After the Brexit referendum in 2016, and again in December of last year, several major UK property funds faced severe enough liquidity crises that they were forced to lock investors in. Last year, the high profile Woodford Equity Income fund had to do the same, before its authorised corporate director Link Fund Solutions chose to wind the fund up due to a perceived lack of progress in liquidating assets to pay back investors who wished to withdraw funds were the suspension to be lifted. Some experts now believe bond funds could be the next asset class at risk of a liquidity crisis.
Liquidity crises hit open-ended funds when investors move to redeem their holdings in numbers, or to values, which mean cash reserves held by the funds are insufficient to cover requested payouts. Of course, a fund can also sell off assets to raise more cash but this can take time if a reasonable price is to be realised. And if enough assets need to be sold off by one or more funds in the same space, this can tank prices.
The result, as seen during the property and Woodford fund liquidity crunches, is that funds can then be forced into suspending withdrawals. Suspending a fund is usually justified as necessary to protect investors who wish to remain invested. It prevents its value from crashing due to a heavy loss of capital and assets being sold off at below market value.
By the time a suspension is lifted, the hope is the fund will have managed to sell off enough of its assets in an orderly fashion to pay out on redemptions. Some investors who had been ready to leave at the point the fund was suspended may also have cooled off and reconsidered, reducing overall withdrawal requests.
A growing number of analysts are now of the belief that bond funds could be the next asset class to hit liquidity problems. It’s certainly not a scenario that is locked in but the increase of capital flows, £10.5 billion from UK investors last year, has led to concerns a bubble may have formed.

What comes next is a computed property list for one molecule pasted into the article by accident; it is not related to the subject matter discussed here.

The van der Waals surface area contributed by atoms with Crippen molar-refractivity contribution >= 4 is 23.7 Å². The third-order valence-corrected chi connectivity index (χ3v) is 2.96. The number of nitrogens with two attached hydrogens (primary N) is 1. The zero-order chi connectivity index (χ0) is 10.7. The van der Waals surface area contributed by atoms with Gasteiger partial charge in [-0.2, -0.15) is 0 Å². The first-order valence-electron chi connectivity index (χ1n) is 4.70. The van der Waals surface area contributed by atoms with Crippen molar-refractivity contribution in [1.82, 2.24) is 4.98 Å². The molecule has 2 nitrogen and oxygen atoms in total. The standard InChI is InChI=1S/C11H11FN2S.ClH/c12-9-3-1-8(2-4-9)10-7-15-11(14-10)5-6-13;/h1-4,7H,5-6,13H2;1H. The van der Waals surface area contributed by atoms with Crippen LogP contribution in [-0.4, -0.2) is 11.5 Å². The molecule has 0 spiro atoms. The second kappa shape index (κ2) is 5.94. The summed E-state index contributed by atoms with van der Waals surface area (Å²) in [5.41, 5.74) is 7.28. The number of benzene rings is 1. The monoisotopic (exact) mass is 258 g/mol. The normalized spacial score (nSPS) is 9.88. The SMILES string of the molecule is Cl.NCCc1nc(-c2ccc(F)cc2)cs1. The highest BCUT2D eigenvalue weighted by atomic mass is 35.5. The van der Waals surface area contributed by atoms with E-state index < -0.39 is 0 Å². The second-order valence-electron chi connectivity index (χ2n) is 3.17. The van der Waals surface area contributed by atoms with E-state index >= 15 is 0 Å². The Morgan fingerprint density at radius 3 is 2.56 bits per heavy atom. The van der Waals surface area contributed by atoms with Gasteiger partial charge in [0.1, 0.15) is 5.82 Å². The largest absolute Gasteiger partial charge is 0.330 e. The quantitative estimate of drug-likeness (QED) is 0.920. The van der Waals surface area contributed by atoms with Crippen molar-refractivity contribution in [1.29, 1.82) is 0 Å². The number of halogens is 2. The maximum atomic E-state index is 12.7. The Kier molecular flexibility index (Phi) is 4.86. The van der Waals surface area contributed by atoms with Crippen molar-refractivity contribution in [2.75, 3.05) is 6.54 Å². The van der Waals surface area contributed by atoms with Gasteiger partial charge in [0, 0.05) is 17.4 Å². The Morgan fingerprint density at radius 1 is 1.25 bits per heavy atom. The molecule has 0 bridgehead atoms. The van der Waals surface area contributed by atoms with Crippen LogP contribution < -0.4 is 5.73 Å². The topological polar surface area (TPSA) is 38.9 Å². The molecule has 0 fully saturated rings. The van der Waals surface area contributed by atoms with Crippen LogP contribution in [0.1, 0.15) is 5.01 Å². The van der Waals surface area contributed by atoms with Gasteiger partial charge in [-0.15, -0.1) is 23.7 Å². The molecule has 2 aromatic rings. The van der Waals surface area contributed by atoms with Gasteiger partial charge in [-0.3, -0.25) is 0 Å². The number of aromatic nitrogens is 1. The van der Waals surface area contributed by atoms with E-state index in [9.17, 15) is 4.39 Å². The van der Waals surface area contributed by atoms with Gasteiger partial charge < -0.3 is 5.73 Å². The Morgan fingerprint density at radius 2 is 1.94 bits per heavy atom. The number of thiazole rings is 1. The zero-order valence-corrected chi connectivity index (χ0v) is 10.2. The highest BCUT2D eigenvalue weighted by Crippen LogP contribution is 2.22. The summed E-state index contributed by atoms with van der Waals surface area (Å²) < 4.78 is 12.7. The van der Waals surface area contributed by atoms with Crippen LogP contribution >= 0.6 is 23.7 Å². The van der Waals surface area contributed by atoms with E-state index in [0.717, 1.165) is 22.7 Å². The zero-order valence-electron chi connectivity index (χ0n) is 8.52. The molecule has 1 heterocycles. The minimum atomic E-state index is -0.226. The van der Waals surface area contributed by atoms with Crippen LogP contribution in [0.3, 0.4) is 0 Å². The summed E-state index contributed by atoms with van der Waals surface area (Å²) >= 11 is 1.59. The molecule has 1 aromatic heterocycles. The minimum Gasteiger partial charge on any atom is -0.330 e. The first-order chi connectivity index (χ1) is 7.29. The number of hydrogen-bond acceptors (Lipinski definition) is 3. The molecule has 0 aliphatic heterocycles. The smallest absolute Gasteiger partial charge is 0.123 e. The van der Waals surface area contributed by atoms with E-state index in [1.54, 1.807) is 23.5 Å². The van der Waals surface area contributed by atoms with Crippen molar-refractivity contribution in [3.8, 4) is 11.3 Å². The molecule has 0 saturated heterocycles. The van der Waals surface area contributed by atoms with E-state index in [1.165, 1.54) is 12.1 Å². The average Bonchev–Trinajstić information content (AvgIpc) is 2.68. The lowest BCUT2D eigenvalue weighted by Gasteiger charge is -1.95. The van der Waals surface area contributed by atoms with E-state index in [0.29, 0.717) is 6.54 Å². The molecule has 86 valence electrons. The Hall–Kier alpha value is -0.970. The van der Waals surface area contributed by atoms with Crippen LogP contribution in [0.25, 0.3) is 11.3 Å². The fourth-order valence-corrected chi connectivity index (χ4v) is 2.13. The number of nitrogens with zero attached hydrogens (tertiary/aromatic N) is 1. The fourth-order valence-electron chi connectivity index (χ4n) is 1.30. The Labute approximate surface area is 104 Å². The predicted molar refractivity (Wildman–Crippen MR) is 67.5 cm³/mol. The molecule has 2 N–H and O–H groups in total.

Investors have moved into bonds either as a refuge from the fear the record long bull run equity markets have been on will have to eventually come to an end in the not-so-distant future, or as an alternative to record low yields on cash savings. The increase in demand for bonds has pushed prices up and yields down.
Bond yields roughly follow interest rates, so when they rise, so do the yields offered on freshly issued government or corporate bonds. Bond prices move in the opposite direction – falling when yields grow. With interest rates, and bond yields, now at record lows for years (in 2010 high quality bonds offered around 6%, which has since dropped to around 2% or even less than 1% for government bonds), many analysts are convinced both will have to rise in the longer term. That would see bond prices fall.
Most private investors also invest in bonds through bond funds, which means charges, on average around 0.5% per annum, eat further into returns. With inflation at around 1.3%, most low risk bonds today represent negative real returns.
David Jane of fund manager Miton comments:
“This forces investors who are seeking income with not too much risk either to pay for low risk by accepting bonds with ultra-low yields, or to get higher income by moving to higher-risk bonds.
“With central banks buying up large swathes of the less risky bonds, investors face an unenviable choice: either they crowd onto a shrinking island of high-quality but low-paying bonds, or they swim with the sharks in the pool of riskier high-yield bonds.”
If interest rates and bond yields rise in future years, this will benefit investors in newly issued bonds but not existing bond-holders. The price of their bond holdings would be expected to fall, leading to capital losses adding to already pitiful coupons.
UK interest rates could even be cut further in the short term, something markets currently see as around 50% likely. But many experts are convinced that they can remain as low as in recent years for long.
When they do begin to rise, many bond fund investors may well decide they wish to cash in their holdings. If that turns into a rush for the exit, these funds may encounter the same kind of liquidity issues as property funds and the Woodford fund recently experienced.
Dipan Roy of NFU Mutual comments:
“I suspect that the size of the exit door is not large enough to handle a rush by a large number of investors.”